222 West 65th Street
B&W NYC Tax Photo of 222 West 65th Street

View of 222 West 65th Street from north east, Courtesy NYC Municipal Archive

222 West 65th Street

by Tom Miller

Born in Germany, architect August H. Blankenstein immigrated to the United States in 1860 and began his practice in New York in 1872.  He was a partner of Henry Herter in 1884 when he was hired by developer Henry Meyer to design a tenement building on West 65th Street between Amsterdam and West End Avenues.  Completed the following year, 222 West 65th Street was faced in beige brick and trimmed in brownstone.  Its neo-Grec design included stone bandcourses that connected the sills, and a pressed metal cornice.

Tenement buildings in the San Juan Hill neighborhood were filled with working class occupants.  Many of the original tenants of 222 West 65th Street were German immigrants.  Typical was the Wecker family, here by 1894.  Living with the family was Annie Wecker’s widowed mother, Heidenig Schuebba.  (It is possible that newspapers bastardized her name, which may have been Heidi Schubbe.)  Nearly a century before dementia would be understood and diagnosed, it appears the elderly woman was suffering from the condition.  On July 18, 1894, The Evening World reported, “Mrs. Heidenig Schuerbba, seventy-three years old, of 222 West Sixty-fifth street, is missing from her home since yesterday afternoon.  Her daughter, Mrs. Annie Wecker, of the same address, says her mother is childish, and has no doubt wandered away somewhere.  An alarm was also sent out for her.”

Life in the San Juan Hill district often came with struggles, drama, and, in some cases, violence.

Another German immigrant, Charles W. Zentgraf, attempted to improve his prospects the following year.  He was still earning a living as a painter when he passed the admissions test to become a police officer on February 2, 1895.

Life in the San Juan Hill district often came with struggles, drama, and, in some cases, violence.  In 1900, Freda Craigie left her husband, stone carver David Craigie, and rented a room from Mrs. John Zieninger nearby at 222 West 65th Street.  On October 20, Freda asked Mrs. Zieninger to send a postal card to her uncle, Adolph Balsehm who lived on East 135th Street, “requesting him to come and see her as she was ill and would probably be dead by the time he arrived,” reported the Evening Telegram.  Before Mrs. Zieninger had returned from mailing the card, Freda Craigie was found dead on the sidewalk in front of 222 West 65th Street.  The woman had been brutally beaten, the coroner suggesting she had been “knocked insensible and jumped upon.”  Freda suffered a fractured skull, eight broken ribs that punctured her lungs, spleen, and liver, and multiple lacerations and bruises.  Dr. Williams believed the “crushed internals indicated that she had been jumped upon.”  David Craigie was arrested and arraigned, “suspected in complicity in the death of his wife,” reported the Evening Telegram.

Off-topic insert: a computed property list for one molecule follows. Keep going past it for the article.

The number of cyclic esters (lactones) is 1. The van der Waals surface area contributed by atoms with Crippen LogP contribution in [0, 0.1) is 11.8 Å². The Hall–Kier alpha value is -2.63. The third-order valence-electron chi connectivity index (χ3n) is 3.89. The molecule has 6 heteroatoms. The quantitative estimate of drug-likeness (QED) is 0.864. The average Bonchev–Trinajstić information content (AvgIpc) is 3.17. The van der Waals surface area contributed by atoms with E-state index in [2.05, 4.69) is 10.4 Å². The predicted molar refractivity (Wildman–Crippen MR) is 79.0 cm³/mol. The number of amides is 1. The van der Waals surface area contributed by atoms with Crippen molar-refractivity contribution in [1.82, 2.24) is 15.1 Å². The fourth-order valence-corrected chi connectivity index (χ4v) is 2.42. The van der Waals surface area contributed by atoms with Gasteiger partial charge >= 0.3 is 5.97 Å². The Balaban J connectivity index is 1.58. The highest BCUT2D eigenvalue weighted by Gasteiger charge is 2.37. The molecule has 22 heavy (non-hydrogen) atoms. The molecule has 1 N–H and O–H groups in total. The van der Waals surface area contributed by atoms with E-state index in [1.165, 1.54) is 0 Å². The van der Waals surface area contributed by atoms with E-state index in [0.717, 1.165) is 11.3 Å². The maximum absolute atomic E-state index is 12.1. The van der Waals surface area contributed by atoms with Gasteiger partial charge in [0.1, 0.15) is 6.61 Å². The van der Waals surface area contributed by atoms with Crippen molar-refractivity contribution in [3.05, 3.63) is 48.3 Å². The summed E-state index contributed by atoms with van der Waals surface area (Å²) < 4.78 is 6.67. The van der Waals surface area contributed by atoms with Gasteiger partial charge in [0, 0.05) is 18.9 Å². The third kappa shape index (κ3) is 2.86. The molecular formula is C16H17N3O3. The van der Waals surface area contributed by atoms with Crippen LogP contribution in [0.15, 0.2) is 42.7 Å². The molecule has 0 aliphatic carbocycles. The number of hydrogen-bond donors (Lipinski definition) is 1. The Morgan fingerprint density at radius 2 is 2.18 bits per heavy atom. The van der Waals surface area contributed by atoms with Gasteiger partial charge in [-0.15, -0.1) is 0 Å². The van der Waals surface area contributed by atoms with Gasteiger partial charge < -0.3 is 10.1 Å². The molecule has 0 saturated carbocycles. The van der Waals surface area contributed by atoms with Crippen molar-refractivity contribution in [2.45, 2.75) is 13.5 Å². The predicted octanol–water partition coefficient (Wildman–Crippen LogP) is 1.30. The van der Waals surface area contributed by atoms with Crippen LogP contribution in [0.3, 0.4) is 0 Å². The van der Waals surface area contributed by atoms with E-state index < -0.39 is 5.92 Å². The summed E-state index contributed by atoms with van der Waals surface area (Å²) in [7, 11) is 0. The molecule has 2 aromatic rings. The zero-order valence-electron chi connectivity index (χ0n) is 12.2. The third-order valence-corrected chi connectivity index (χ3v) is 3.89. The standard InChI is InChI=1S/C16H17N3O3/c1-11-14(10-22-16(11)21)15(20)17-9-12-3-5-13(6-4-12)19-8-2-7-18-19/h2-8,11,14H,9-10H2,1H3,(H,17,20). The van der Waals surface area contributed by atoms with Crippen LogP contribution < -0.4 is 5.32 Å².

Wurts Bros. Elevation

Image by Wurts Bros. courtesy Museum of the City of New York, ca. 18 December, 1926

Mrs. Jennie Messing came up with a somewhat novel way of making an income.  In 1906, she applied for and received a license “to board children at No. 222 West Sixty-fifth street.”  The venture was apparently successful because she repeated the process the following year.

William Fandell, who worked for the Consolidated Gas Company, was a tenant in 1907.  For seven days in June that year, he and his co-workers had “been tearing up the street and laying service mains to the houses” on West 49th Street between Seventh and Eighth Avenues.  On the afternoon of June 17, he and John Connor worked in the basement of 226 West 49th Street, the home of Mrs. Wesley Tyson.  Mrs. Tyson and her adult son and daughter were at home while the men labored to connect gas to the residence.

The fire was extinguished, and William Fandell and his partner were “arrested and locked up in the East Fifty-first street station…”

Shortly after Fandell and Connor left, smoke was seen wafting up from the cellar.  Only seconds after firefighters responded, disaster occurred.  The Evening Telegram began an article late that day saying, “Ten firemen were burned and lacerated by a terrific explosion of gas to-day at a fire in the basement of No. 226 West Forty-ninth street which is the home of Mrs. Wesley Tyson…The explosion broke windows in several of the surrounding houses and the noise was heard for blocks.”  Two firefighters were “blown out of the cellar into the street, and at first it was thought they were dead.”  Others were dragged out, “although a sheet of flame was coming out of the cellar door.”  The fire was extinguished, and William Fandell and his partner were “arrested and locked up in the East Fifty-first street station, charged with having left a lighted candle in the cellar,” said the article.

While the San Juan Hill neighborhood was ethnically diverse, segregation was strictly, if unofficially, enforced.  At the time of the explosion, the population of 222 West 65th Street was entirely white.  Of the eight apartments, seven were home to immigrants from either Germany or Ireland.

Little changed physically to the building over the ensuing decades.  But the tenant list changed, and by the third quarter of the century, it included Black and Puerto Rican families.  By then, however, the fate of 222 West 65th Street had been decided.  Demolition of the San Juan Hill district had begun in 1957, as part of a massive urban renewal project.  No. 222 West 65th Street and its immediate neighbors were razed to make way for the Fiorello LaGuardia High School of Performing Arts in 1984.

Tom Miller is a social historian and blogger at daytoninmanhattan.blogspot.com

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